Pump problems show various symptoms. Sometimes the pump will lock up and seize. If the motor is running, it will continue to try to turn the pump. In the case of belt-driven pumps, the belt may break or burn through. The pulley may shear off. If there is enough tension on the belt, and the motor continues to try to turn it, you may wind up with a seized motor as well. The pump itself may have seized bearings, be jammed by clothing or another object; or the impeller blades may be broken off. The usual fix is to replace the pump.
If you think your pump may be jammed, drain out your tub and remove the hoses. Look inside the hoses and see if there are any obstructions. Feel around inside the pump inlets for anything that may be jamming the pump itself. You can also use long-nosed pliers to feel around inside the pump for any items that may be causing a jam. If you haven’t found a jam, and you still believe there may be a jam in the pump, you can completely remove the pump from the washer and inspect it more closely.
Occasionally, transmission gears may become worn, or some other internal part may go bad. Some older washer models have an electric-mechanical shifter. If it won’t shift, it’s best to call a professional appliance repair person to address this issue. If your transmission is leaking oil, there are really only two options at this point, either run it until it dies completely, or replace it now.
Question 4: Why won’t the washer finish the cycle?
Answer 4: If the washer won’t finish a cycle, it probably means that your timer went bad or stalled. You can take the control panel off and look at the contacts for scorching or corrosion.
Question 5: Why is the washing machine leaking?
Answer 5: If it only leaks during a spin cycle, it’s probably caused by a leaky drain hose.
Over-sudsing is a common problem in homes with a water softener. Soft water and hot water use less detergent, while hard water and cold water need more detergent to clean well. This product, SofChek, will help you to determine if you have soft or hard water in a minute or less. These easy-to-use strips measure the hardness of your water in less than a minute. Just simply look at the color chart provided on the bottle for an instant read-out of the strip to help determine the proper amount of detergent. Lowering the amount of detergent used may alleviate any over-sudsing issues.
Leaks on a front-load washer can occur around the door seal. This can happen because of a build-up of dirt and soap on the seal itself preventing a proper seal from taking place. Wipe the door seal carefully making sure that the edge of the gasket is clean.
Parts of a plastic bleach dispenser can crack or break off, causing a leak intermittently during the flush process. This is because bleach is a very corrosive chemical. Heavy use of liquid chlorine bleach can pit and rust stainless steel parts. Consider switching to oxygenating bleach, although this type of bleach doesn’t get your whites as white as they can get with liquid chlorine bleach. The bleach dispenser is a replacement item.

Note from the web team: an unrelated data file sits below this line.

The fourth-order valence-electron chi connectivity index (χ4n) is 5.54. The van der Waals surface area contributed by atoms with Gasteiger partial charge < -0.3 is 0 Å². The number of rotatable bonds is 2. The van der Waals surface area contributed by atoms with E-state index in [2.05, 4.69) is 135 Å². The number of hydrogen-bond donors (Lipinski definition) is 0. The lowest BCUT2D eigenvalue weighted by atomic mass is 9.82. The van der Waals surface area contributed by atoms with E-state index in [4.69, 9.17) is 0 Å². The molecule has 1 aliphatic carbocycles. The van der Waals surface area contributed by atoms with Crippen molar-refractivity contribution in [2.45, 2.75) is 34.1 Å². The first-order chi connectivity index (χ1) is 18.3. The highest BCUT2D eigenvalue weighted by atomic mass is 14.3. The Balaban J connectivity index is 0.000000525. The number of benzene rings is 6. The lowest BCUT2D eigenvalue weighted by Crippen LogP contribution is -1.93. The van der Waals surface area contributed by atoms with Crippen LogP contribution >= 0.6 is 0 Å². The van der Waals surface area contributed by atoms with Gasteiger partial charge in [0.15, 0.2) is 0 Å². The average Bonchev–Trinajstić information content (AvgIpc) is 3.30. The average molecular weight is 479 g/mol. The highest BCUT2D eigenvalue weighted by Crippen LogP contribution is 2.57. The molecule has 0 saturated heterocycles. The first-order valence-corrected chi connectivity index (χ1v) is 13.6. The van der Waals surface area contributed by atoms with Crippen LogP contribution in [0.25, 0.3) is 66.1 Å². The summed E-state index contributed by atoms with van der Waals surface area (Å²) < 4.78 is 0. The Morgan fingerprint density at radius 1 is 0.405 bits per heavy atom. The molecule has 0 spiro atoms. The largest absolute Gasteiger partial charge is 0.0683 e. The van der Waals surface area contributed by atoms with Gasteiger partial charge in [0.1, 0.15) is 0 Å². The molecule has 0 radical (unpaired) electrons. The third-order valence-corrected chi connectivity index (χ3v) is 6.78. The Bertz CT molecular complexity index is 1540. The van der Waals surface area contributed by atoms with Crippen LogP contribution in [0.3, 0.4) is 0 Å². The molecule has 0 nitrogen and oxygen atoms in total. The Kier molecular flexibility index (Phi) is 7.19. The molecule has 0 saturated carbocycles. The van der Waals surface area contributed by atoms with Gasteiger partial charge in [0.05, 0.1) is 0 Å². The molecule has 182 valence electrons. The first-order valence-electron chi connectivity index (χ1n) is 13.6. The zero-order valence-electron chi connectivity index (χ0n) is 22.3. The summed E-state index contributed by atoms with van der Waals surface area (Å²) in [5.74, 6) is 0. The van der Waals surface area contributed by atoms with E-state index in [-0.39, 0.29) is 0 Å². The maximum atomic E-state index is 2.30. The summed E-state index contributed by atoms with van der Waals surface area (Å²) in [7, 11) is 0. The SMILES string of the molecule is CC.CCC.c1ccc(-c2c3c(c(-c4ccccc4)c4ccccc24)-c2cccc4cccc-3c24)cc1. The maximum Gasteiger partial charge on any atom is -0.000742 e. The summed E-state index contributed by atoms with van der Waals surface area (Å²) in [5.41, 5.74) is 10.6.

You’ll want to confirm that the fill hoses are connected and properly tightened. Always use new rubber washers when re-installing the hoses. Take care not to over-tighten the connection. Other leaks may be caused by the drain hose being cracked, or by a leaky connection at the water-inlet valve. Too many suds may cause the appearance of a leak when actually it’s just a sudsy overflow. Sometimes a drain hose leak occurs at the end of the hose where it attaches to the washer. If the hose is long enough you can cut the leaky end off and re-clamp the hose back on. Usually though, when a hose begins to leak, it is best to just replace the hose.
Many pump leaks happen around the seal on the pulley. Some pumps have a weep hole that lets water drip out when this seal begins to go bad. The solution is to rebuild or replace the pump.
Tub leaks are usually caused by a rotted tub. If this is your problem, consider buying a new washer. Sometimes a constant imbalance can be the culprit. This imbalance can rub a hole in the tub if it consistently runs off-balance. It may be possible to repair the tub with an epoxy kit. Tub replacement isn’t usually very economical.
The main tub seal can also leak. This is located where the transmission and the outer tub in the center. If this seal goes bad, it can be very difficult to replace.
Sometimes the water-inlet valve develops a buildup of mineral deposits and rust. To check this, remove the water-inlet valve and visually inspect the surface.
There is a cool product that is designed to help prevent water damage from a leaky washer. It’s called a Washer Floor Tray. This tray catches water leaks and prevents floor damage from overflows. This product is a must for upstairs laundries.